Solarpunk

Image by Owen Carson
Image by Owen Carson

Have you heard of Solarpunk? It’s a futuristic subculture that looks forwards to a bright, shiny world. But where most future time-lines rely on technology and invention to bring humanity out of this pit of misery and murder, Solarpunk looks at people changing themselves and working with technology towards a better future. Essentially making the world a better place from the inside out.

Solarpunks come across as eternal optimists and it’s nice to see this outlook on life. An article on Heiroglyph says: We are Solarpunks because the only other options are denial and despair.

It’s hard to imagine our own steampunk culture as either of those. Especially with us all being light-hearted chaps. But when you really think about it, they may actually have a point. Strip away all the pomp and delightful clothing and what do we have? A bunch of people running around trying to reclaim the days of yesteryear. Living in a past that we consider so great and beautiful that we think that it would be perfect as our future too. And there’s certainly nothing wrong with that. But are we in denial that we hate the world as it is? So we look to absorb ourselves in an alternate reality where we’re nice to each other? Where people actually make products to a high standard and take pride in their creations? Arguably.

Solarpunk doesn’t have that problem though. It seems to acknowledge that there’s an impending issue that it needs addressing. Like steampunk ignoring the poverty and hardship that the Victorian age saw, Solarpunk ignores the problems of today and looks at solutions of the future. However, they don’t want the world to change on the back of large technological creations or by cheap third world labour. They want the entire planet to benefit from evolution into a future of happiness through hard work and dirty hands.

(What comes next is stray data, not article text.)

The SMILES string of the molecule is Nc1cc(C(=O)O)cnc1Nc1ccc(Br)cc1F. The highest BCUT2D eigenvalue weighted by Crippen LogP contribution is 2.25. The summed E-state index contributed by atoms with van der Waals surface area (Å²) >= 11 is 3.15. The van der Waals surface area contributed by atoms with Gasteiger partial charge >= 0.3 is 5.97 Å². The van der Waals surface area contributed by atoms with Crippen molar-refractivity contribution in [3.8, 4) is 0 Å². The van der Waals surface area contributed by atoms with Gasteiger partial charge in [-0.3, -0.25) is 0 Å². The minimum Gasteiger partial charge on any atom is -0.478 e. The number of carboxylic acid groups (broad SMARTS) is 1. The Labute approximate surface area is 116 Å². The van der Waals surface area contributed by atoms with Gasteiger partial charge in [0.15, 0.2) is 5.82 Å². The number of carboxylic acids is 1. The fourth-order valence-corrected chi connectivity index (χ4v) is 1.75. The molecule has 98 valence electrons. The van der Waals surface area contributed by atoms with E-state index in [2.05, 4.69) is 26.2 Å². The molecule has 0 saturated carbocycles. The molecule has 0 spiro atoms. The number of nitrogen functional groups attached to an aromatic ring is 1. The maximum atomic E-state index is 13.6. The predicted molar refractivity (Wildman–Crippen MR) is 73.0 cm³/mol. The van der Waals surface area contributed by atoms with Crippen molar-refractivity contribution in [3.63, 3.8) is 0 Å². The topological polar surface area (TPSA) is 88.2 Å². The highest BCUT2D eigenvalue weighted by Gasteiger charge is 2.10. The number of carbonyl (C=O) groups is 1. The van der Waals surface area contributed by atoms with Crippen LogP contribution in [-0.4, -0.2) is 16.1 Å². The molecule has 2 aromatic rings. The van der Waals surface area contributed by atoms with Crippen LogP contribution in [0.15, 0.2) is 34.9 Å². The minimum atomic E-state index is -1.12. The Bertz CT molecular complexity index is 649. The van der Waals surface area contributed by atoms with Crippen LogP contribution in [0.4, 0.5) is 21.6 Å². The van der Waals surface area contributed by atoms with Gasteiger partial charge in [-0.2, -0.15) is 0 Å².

Looking at some of the architecture alone, it’s incredibly beautiful. Nature merges with technology; stained glass windows are solar panels and angular, sharp designs of the past amalgamates the fluidity of the future. Indeed, when thinking of a perfect future time-line like this, it’s easy to think white, clean, curved pods as homes with robots doing everything for us. All around us is a sterile and minimalist world. Solarpunk doesn’t necessarily go in for that. In fact, some suggestions on Tumblr incorporate 19th Century inspiration in the designs. The article on Heiroglyph lists Solarpunk as a blend of (quote):

  • 1800s age-of-sail/frontier living (but with more bicycles)
  • Creative reuse of existing infrastructure (sometimes post-apocalyptic, sometimes present-weird)
  • Jugaad-style innovation from the developing world
  • High-tech backends with simple, elegant outputs

It appears that the basis for Solarpunk is to use the world around us and recycle it into a better world for all of us to enjoy. By each one of us changing our own little part of the world, eventually, the whole world will change. It also incorporates the world around us into its technology. Futuristic suggestions include irrigation systems powering computers. Already there’s a campaign to build an eco-friendly village in Jackson, Mississippi which will incorporate the fundamentals of Solarpunk. This where the punk element comes in. Currently, in reality, we’re looking at a future where technology carries us forward. Solarpunk looks at a future where technology, humans and land work hand in hand. Where technology and the landscape have a symbiotic relationship to create clean energy. It goes against the current conformity which will see everything done for us.

As an outsider, it seems to me that it resembles a similar reality to Star Trek (NG onwards) where people work to further themselves and poverty is a thing of the past. But it’s less clean lines and not as much reliance on technology furthering them, more them using the world around them to aid technology. There’s also an element of the website futuretimeline.net which is a semi-fictional work that predicts what could happen in the future based on technological developments of today.

If I’ve at all got it wrong what Solarpunk is about and you know about it, then please feel free to comment in the box below. I see Solarpunk as an exciting alternative to a rather bleak global reality.

2 thoughts on “Solarpunk

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